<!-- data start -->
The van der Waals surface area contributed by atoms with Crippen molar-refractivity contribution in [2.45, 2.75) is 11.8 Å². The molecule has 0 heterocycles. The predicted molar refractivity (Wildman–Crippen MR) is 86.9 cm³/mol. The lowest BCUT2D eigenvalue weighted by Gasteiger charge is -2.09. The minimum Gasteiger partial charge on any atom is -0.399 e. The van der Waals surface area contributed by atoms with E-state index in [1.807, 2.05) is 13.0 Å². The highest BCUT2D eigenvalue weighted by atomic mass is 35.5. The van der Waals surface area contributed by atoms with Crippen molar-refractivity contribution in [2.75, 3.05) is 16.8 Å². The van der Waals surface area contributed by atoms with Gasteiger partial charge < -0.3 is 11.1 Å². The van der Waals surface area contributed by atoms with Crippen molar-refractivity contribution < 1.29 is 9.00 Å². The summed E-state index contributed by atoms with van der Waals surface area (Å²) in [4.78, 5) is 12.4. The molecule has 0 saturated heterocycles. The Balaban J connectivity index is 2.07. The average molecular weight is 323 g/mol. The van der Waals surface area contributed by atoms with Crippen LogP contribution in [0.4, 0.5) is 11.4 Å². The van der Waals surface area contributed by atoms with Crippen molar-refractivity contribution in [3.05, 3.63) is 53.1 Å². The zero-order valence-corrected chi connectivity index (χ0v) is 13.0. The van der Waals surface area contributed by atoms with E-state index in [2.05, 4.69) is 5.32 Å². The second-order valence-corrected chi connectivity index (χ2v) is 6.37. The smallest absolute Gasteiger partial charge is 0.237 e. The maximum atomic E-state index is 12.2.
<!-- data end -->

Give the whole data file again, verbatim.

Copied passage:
The van der Waals surface area contributed by atoms with Crippen molar-refractivity contribution in [2.45, 2.75) is 11.8 Å². The molecule has 0 heterocycles. The predicted molar refractivity (Wildman–Crippen MR) is 86.9 cm³/mol. The lowest BCUT2D eigenvalue weighted by Gasteiger charge is -2.09. The minimum Gasteiger partial charge on any atom is -0.399 e. The van der Waals surface area contributed by atoms with E-state index in [1.807, 2.05) is 13.0 Å². The highest BCUT2D eigenvalue weighted by atomic mass is 35.5. The van der Waals surface area contributed by atoms with Crippen molar-refractivity contribution in [2.75, 3.05) is 16.8 Å². The van der Waals surface area contributed by atoms with Gasteiger partial charge < -0.3 is 11.1 Å². The van der Waals surface area contributed by atoms with Crippen molar-refractivity contribution < 1.29 is 9.00 Å². The summed E-state index contributed by atoms with van der Waals surface area (Å²) in [4.78, 5) is 12.4. The molecule has 0 saturated heterocycles. The Balaban J connectivity index is 2.07. The average molecular weight is 323 g/mol. The van der Waals surface area contributed by atoms with Crippen LogP contribution in [0.4, 0.5) is 11.4 Å². The van der Waals surface area contributed by atoms with Crippen molar-refractivity contribution in [3.05, 3.63) is 53.1 Å². The zero-order valence-corrected chi connectivity index (χ0v) is 13.0. The van der Waals surface area contributed by atoms with E-state index in [2.05, 4.69) is 5.32 Å². The second-order valence-corrected chi connectivity index (χ2v) is 6.37. The smallest absolute Gasteiger partial charge is 0.237 e. The maximum atomic E-state index is 12.2.